Harriet Tubman called the slave south “the next thing to hell,” and yet she went to hell and back again and again to rescue family and friends. She was well prepared because, while enslaved, she harvested wood for her master and learned about wilderness trails, a vital part of the Underground Railroad. Her 90-mile walk to freedom in Delaware led to disappointment: “I had crossed the line. I was free; but there was no one to welcome me to the land of freedom. I was a stranger in a strange land.”
Tubman put aside this estrangement, engaged civically, and served the Union during the Civil War as a cook, nurse, scout, and spy. Later she worked to get women and black rights and the vote. For this she was selected by the Obama administration to replace the slaveholder Andrew Jackson on our twenty-dollar bill.
The current administration, however, is balking. Treasury Secretary Munchin says he’s got “a lot more important issues to focus on,” insulting a woman who deserves even more than a place on our money. Some black activists and historians, like Feminista Jones and Daina Rameny Berry, say that stamping Tubman’s likeness on U.S. currency – the currency that bought and sold her as property – is inappropriate. Jones explains, “Harriet Tubman did not fight for capitalism, free trade, or competitive markets. She repeatedly put herself in the line of fire to free people who were treated as currency themselves. She risked her life to ensure that enslaved black people would know they were worth more than the blood money that exchanged hands to buy and sell them.”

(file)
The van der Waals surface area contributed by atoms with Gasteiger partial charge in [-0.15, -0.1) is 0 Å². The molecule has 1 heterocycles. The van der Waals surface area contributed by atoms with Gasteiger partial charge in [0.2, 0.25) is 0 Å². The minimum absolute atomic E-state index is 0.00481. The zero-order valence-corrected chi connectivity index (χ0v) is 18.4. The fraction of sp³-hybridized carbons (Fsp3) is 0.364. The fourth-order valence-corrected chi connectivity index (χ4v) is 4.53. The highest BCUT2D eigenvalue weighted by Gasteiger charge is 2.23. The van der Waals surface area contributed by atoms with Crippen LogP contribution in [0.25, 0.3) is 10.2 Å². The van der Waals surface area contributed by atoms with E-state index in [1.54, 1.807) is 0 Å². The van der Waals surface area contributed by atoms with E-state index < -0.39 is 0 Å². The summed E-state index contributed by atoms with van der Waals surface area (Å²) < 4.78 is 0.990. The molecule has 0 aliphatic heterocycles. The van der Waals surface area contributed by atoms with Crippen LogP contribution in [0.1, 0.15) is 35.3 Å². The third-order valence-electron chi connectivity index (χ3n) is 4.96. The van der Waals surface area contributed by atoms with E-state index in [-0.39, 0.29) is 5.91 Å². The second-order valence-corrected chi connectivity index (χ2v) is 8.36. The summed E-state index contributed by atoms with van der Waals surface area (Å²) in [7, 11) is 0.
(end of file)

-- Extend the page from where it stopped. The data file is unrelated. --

So what does representation look like under an oppressive system? Can we give up this symbolic battle with the current administration led by a president who says he’s a “big fan” of Andrew Jackson, hung a portrait of Jackson in the Oval Office, and laid a wreath at Andrew Jackson’s historic home?
Perhaps the release this year of the first feature film about Harriet Tubman will generate demand for change more revolutionary than a face on a $20 bill. How about some real economic and political justice? But history can be particularly fickle regarding heroes who don’t leave their own written record – the historians craft the legacy. Time will tell whether the movie, titled Harriet, will be real history or only “reel history.”